Originally constructed in 1929, the University of Missouri’s Brewer Fieldhouse is deeply rooted in tradition with the students and residents of Columbia, Missouri. So when plans were announced for the $43 million Brewer Fieldhouse Expansion and Renovation Project, it was no surprise that hundreds of people gathered to witness the groundbreaking in 2003.
“This was a very high profile project for the University of Missouri,” recalled Tnemec coating consultant Mike Cerutti. “Following its completion, Brewer Fieldhouse became one of the ten largest higher education recreation facilities in the nation.”
The 115,000-square-foot addition included a 50-meter competitive pool with seating for 1,000, a club pool, a high-tech fitness club and a heavy-lifting gym area. For the structural steel in the natatorium area, Series 90-97 Tneme-Zinc, a moisture-cured, zinc-rich urethane primer, was spray-applied at 2.5 to 3.5 mils DFT. Series 66 Hi-Build Epoxoline, a polyamide epoxy known for its benchmark performance, was chosen as the topcoat at 4.0 to 6.0 mils DFT. Series 115 Uni-Bond DF, a one-coat, corrosion-resistant primer/finish, was spray-applied to the structural steel in the basketball court areas.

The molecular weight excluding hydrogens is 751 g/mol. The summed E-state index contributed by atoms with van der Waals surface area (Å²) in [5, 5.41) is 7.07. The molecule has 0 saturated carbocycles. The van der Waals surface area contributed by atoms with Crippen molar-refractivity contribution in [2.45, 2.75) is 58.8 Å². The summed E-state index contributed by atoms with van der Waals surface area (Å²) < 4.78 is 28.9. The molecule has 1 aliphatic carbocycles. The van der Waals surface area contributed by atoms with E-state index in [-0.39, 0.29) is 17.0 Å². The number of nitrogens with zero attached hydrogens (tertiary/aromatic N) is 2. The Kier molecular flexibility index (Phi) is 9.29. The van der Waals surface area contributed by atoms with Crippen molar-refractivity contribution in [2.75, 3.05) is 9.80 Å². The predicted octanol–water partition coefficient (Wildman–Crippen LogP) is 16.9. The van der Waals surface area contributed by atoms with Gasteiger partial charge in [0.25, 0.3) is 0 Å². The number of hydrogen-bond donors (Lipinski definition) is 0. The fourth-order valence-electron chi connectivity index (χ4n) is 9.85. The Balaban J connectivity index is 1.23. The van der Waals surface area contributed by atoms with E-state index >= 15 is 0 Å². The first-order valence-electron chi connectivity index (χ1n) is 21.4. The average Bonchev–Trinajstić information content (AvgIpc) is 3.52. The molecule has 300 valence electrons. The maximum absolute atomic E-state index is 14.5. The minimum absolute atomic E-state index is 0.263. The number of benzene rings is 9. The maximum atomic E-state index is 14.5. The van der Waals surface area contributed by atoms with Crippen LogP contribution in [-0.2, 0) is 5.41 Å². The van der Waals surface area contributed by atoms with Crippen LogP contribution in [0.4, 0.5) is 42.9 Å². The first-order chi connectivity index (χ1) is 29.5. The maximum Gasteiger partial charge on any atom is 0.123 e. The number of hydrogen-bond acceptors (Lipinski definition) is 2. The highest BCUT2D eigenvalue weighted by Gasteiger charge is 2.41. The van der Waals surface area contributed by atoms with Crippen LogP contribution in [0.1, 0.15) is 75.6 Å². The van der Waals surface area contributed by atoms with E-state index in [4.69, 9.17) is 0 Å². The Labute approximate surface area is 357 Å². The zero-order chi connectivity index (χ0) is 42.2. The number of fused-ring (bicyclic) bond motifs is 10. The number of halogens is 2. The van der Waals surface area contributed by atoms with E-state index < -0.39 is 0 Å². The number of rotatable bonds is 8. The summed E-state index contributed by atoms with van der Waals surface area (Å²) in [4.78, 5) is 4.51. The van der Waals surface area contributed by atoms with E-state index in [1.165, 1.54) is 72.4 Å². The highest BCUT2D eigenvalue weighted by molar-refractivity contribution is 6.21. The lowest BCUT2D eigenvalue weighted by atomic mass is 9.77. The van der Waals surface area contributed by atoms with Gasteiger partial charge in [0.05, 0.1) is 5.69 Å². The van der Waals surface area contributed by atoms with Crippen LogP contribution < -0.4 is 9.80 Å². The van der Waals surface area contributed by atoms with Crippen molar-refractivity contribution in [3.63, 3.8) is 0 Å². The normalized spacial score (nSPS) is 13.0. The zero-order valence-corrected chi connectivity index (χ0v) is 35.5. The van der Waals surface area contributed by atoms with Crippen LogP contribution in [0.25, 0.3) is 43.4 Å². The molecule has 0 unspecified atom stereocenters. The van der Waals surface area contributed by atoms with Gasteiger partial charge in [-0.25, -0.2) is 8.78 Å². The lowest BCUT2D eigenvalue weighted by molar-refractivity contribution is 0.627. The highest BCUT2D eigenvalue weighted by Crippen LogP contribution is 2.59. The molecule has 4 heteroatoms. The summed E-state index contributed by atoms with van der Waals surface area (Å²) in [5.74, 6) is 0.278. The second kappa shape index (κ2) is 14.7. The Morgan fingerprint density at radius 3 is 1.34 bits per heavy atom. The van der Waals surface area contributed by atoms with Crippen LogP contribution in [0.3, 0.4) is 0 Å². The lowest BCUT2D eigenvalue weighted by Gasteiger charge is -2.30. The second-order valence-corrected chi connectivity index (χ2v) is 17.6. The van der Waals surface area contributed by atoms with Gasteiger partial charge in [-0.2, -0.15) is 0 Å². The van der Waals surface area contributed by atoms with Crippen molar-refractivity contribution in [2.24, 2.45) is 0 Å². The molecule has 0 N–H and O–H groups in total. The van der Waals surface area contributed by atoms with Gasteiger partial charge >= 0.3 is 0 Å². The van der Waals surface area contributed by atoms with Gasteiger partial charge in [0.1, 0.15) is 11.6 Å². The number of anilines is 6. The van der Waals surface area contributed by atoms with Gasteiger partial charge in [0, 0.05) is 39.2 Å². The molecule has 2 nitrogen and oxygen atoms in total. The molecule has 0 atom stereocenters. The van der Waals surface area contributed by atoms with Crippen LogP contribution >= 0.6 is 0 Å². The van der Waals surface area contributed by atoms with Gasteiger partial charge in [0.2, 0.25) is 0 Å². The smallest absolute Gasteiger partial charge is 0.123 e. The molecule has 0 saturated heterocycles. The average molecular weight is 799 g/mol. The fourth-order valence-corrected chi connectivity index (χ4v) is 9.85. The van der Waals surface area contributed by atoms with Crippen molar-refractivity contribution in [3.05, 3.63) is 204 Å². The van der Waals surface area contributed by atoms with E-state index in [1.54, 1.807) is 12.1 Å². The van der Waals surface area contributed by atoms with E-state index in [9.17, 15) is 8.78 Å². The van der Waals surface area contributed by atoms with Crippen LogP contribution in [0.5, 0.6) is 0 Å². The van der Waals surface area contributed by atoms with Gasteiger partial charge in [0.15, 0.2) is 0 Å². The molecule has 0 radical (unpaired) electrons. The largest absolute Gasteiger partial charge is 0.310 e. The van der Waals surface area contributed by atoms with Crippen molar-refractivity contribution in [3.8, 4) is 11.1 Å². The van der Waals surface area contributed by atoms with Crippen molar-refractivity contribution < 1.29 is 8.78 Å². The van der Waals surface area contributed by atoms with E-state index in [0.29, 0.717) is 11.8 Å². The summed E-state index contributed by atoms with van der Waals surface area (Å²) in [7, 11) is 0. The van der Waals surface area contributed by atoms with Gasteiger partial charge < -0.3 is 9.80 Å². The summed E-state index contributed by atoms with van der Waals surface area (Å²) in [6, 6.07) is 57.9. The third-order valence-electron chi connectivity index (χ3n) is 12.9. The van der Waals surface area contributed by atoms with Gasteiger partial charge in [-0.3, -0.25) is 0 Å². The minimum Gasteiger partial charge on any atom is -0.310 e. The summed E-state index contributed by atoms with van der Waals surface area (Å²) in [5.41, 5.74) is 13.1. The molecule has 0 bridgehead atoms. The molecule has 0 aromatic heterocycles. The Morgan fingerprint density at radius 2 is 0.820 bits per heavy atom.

Series 130 Envirofill, an exceptional filler for interior porous concrete and CMU, was spray- and rollerapplied to the CMU walls in the natatorium area and locker rooms, followed by two coats of Series 84 Ceramlon ENV, a ceramic-like coating providing excellent protection, at 8.0 to 10.0 mils DFT. Drywall areas in the locker rooms were coated with Series 51-792 PVA Sealer, a waterborne primer-sealer, and a topcoat of Series 113 H.B. Tneme-Tufcoat, a high-build, low-odor epoxy coating, at 4.0 to 6.0 mils DFT.
A single application of Series 665 Dur A Pell 100, a silane water repellent, was low-pressure sprayapplied to the concrete flooring. Interior handrails were brush- and roller-applied with Series 66 at 4.0 to 6.0 mils DFT, and Series 290 CRU, an extremely hard urethane coating, at 2.0 to 3.0 mils DFT. Series 27 F.C. Typoxy, a versatile, low-temperature coating, was used as the primer for all hollow metal doors and doorframes, followed by a topcoat of CRU.